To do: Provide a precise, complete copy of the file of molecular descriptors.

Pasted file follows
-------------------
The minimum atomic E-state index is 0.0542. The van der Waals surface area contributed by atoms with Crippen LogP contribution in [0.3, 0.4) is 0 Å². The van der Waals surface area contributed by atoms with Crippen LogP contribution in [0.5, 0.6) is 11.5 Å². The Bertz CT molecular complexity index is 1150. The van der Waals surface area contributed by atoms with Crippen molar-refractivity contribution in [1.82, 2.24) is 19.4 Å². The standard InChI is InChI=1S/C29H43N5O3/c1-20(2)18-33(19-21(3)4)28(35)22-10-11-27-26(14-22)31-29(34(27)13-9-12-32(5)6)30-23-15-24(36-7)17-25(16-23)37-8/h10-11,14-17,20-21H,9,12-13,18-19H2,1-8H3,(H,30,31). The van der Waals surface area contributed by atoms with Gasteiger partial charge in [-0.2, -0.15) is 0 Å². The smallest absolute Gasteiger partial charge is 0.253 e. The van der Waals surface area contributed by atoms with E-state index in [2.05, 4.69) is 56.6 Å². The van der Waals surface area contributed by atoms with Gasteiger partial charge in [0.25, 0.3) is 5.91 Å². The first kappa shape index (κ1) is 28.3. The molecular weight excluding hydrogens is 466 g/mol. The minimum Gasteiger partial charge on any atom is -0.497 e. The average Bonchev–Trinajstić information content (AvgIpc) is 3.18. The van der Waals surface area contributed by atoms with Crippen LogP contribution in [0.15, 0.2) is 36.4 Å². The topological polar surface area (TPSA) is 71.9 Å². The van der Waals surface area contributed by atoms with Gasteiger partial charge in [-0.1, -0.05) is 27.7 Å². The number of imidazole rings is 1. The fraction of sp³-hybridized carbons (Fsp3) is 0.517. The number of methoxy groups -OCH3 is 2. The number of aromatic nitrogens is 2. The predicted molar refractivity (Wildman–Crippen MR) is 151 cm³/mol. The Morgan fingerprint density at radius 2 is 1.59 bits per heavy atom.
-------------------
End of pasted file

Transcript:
The minimum atomic E-state index is 0.0542. The van der Waals surface area contributed by atoms with Crippen LogP contribution in [0.3, 0.4) is 0 Å². The van der Waals surface area contributed by atoms with Crippen LogP contribution in [0.5, 0.6) is 11.5 Å². The Bertz CT molecular complexity index is 1150. The van der Waals surface area contributed by atoms with Crippen molar-refractivity contribution in [1.82, 2.24) is 19.4 Å². The standard InChI is InChI=1S/C29H43N5O3/c1-20(2)18-33(19-21(3)4)28(35)22-10-11-27-26(14-22)31-29(34(27)13-9-12-32(5)6)30-23-15-24(36-7)17-25(16-23)37-8/h10-11,14-17,20-21H,9,12-13,18-19H2,1-8H3,(H,30,31). The van der Waals surface area contributed by atoms with Gasteiger partial charge in [-0.2, -0.15) is 0 Å². The smallest absolute Gasteiger partial charge is 0.253 e. The van der Waals surface area contributed by atoms with E-state index in [2.05, 4.69) is 56.6 Å². The van der Waals surface area contributed by atoms with Gasteiger partial charge in [0.25, 0.3) is 5.91 Å². The first kappa shape index (κ1) is 28.3. The molecular weight excluding hydrogens is 466 g/mol. The minimum Gasteiger partial charge on any atom is -0.497 e. The average Bonchev–Trinajstić information content (AvgIpc) is 3.18. The van der Waals surface area contributed by atoms with Crippen LogP contribution in [0.15, 0.2) is 36.4 Å². The topological polar surface area (TPSA) is 71.9 Å². The van der Waals surface area contributed by atoms with Gasteiger partial charge in [-0.1, -0.05) is 27.7 Å². The number of imidazole rings is 1. The fraction of sp³-hybridized carbons (Fsp3) is 0.517. The number of methoxy groups -OCH3 is 2. The number of aromatic nitrogens is 2. The predicted molar refractivity (Wildman–Crippen MR) is 151 cm³/mol. The Morgan fingerprint density at radius 2 is 1.59 bits per heavy atom.